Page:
But Delhi has a role. It is to be persuaded to give up reservations on a full-fledged Quad (Quadrilateral Security Dialogue) that includes Australia, Japan and the US. Before celebrating that status, understand that this is under the subheading of “strategic competition” defined as where “interests at stake are important (but) neither existential nor critical in nature”. In such cases, use of military force is not envisaged as it would where ‘ally interests’ are involved. In other words, Quad is to be used to spook China, but not much else.
Don’t cross the red line
There’s worse. The strategy paper very correctly calls for clear ‘red lines’ to be enunciated, such as an attack against sovereign territories of Japan or Taiwan, which would be met with all available force including tools of deterrence. The paper argues that ambiguity in stating these has led to China slowly pushing the envelope.
“Chinese leaders respect strength and are contemptuous of weakness. They respect consistency and are contemptuous of vacillation. China does not believe in strategic vacuums.” Was Depsang and other parts of Ladakh seen as a vacuum? Because there is an expectation that China will continue to be hostile to Japan and India, but any ‘large scale economic or military belligerence’ against critical strategic partners like India would be met with strong diplomacy, etc., rather than military force. That’s not surprising since India is not a treaty partner. But then, unless it’s a definite error, the paper also has certain ‘treaty partners’ in the same category. The US has 47 treaty allies; presumably, Europe, Japan, and Australia are on the top of the heap. The rest can just hang in there.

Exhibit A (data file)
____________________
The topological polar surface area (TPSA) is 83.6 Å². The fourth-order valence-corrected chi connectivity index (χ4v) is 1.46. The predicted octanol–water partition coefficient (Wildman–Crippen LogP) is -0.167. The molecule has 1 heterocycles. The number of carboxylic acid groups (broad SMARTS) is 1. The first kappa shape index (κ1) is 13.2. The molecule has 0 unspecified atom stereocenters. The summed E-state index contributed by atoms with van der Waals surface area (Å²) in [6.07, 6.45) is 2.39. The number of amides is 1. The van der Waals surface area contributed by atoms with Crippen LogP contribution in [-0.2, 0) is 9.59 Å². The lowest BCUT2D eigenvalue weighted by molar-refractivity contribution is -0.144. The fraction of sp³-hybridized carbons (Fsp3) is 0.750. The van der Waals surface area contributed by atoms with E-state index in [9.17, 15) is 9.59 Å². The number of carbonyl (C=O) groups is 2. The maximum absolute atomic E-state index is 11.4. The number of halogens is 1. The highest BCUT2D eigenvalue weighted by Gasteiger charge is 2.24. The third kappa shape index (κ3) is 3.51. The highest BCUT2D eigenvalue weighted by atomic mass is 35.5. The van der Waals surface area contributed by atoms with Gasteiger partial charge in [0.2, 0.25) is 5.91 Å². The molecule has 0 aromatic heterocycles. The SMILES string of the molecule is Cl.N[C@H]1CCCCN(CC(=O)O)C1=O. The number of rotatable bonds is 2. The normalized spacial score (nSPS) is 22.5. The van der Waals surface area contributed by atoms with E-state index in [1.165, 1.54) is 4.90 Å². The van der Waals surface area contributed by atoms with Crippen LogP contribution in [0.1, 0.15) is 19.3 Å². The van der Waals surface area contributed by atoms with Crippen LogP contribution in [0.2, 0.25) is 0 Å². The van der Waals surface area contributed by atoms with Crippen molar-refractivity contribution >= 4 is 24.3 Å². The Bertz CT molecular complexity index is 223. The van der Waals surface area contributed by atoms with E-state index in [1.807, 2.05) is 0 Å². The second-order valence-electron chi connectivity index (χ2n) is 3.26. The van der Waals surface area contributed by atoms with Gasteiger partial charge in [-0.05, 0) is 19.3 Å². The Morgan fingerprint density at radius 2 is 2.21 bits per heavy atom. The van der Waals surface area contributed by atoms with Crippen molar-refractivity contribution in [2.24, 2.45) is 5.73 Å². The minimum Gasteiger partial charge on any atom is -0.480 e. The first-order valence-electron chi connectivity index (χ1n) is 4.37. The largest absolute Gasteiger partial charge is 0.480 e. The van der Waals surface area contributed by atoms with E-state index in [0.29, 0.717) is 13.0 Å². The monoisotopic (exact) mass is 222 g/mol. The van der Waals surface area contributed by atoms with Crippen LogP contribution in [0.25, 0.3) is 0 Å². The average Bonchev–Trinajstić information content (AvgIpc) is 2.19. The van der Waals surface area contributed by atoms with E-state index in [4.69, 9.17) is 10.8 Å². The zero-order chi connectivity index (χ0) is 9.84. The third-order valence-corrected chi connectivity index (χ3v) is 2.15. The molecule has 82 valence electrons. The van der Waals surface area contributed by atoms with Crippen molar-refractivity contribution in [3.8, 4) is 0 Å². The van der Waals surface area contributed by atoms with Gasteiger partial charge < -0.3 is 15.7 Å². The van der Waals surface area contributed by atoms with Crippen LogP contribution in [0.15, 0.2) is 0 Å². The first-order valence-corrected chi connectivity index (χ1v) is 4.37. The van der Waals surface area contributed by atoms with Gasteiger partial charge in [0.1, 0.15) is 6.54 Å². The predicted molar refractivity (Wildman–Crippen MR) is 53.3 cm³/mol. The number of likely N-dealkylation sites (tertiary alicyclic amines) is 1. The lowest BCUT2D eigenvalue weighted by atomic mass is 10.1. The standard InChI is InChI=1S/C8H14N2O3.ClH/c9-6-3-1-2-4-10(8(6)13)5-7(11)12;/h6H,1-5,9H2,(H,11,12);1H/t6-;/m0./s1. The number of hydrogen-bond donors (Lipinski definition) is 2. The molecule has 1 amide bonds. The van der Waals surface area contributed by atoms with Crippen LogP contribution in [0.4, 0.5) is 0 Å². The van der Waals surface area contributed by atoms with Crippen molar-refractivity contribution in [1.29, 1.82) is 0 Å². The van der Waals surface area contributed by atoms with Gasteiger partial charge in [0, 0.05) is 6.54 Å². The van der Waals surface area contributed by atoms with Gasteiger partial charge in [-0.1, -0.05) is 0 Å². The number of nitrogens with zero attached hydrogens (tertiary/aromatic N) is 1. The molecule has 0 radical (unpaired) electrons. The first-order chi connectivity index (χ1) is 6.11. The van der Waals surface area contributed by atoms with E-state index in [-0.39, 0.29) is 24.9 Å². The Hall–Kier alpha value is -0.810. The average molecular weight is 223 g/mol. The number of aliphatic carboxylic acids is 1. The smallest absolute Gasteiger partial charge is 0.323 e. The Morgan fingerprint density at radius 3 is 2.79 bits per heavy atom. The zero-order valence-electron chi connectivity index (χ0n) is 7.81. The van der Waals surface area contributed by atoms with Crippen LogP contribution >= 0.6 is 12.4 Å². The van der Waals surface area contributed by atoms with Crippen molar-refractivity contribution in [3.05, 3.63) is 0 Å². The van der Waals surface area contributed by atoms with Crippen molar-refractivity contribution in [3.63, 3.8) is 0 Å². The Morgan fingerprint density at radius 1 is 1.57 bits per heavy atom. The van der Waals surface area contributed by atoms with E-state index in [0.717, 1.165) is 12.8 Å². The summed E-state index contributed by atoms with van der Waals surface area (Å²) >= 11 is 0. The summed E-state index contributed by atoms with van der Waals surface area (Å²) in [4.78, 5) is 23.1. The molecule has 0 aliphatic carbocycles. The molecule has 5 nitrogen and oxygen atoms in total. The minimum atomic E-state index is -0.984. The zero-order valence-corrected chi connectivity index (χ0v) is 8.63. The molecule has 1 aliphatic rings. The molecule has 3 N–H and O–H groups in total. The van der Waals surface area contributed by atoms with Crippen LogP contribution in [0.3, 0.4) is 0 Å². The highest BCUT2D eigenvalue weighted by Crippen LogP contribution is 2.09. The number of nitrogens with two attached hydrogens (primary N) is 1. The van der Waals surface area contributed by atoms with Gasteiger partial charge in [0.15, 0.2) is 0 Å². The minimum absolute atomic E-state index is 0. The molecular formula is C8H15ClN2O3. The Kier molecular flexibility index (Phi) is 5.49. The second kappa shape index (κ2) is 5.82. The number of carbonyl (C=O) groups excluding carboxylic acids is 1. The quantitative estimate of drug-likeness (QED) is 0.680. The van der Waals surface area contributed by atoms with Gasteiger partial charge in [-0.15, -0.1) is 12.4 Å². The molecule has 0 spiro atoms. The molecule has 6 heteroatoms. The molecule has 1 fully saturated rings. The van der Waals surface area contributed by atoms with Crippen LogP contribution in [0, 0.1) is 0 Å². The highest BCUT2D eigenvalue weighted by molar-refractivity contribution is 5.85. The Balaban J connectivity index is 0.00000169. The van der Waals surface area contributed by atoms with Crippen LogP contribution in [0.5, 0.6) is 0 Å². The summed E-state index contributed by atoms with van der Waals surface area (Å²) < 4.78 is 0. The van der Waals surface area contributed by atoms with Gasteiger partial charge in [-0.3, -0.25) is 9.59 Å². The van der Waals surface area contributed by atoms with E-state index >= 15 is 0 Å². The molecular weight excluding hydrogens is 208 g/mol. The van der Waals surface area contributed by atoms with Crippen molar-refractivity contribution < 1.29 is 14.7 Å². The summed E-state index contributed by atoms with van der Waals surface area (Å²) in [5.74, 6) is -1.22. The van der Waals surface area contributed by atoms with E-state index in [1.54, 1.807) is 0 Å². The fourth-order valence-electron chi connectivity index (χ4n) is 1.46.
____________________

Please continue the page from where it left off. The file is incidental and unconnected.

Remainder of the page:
Last, the paper is embedded in harsh reality. It suggests the US to make up with Russia “whether it likes it or not”. A China that happily ignores its western border is one that can concentrate forces in the east. Delhi has been trying to get US policymakers to understand this for years without success.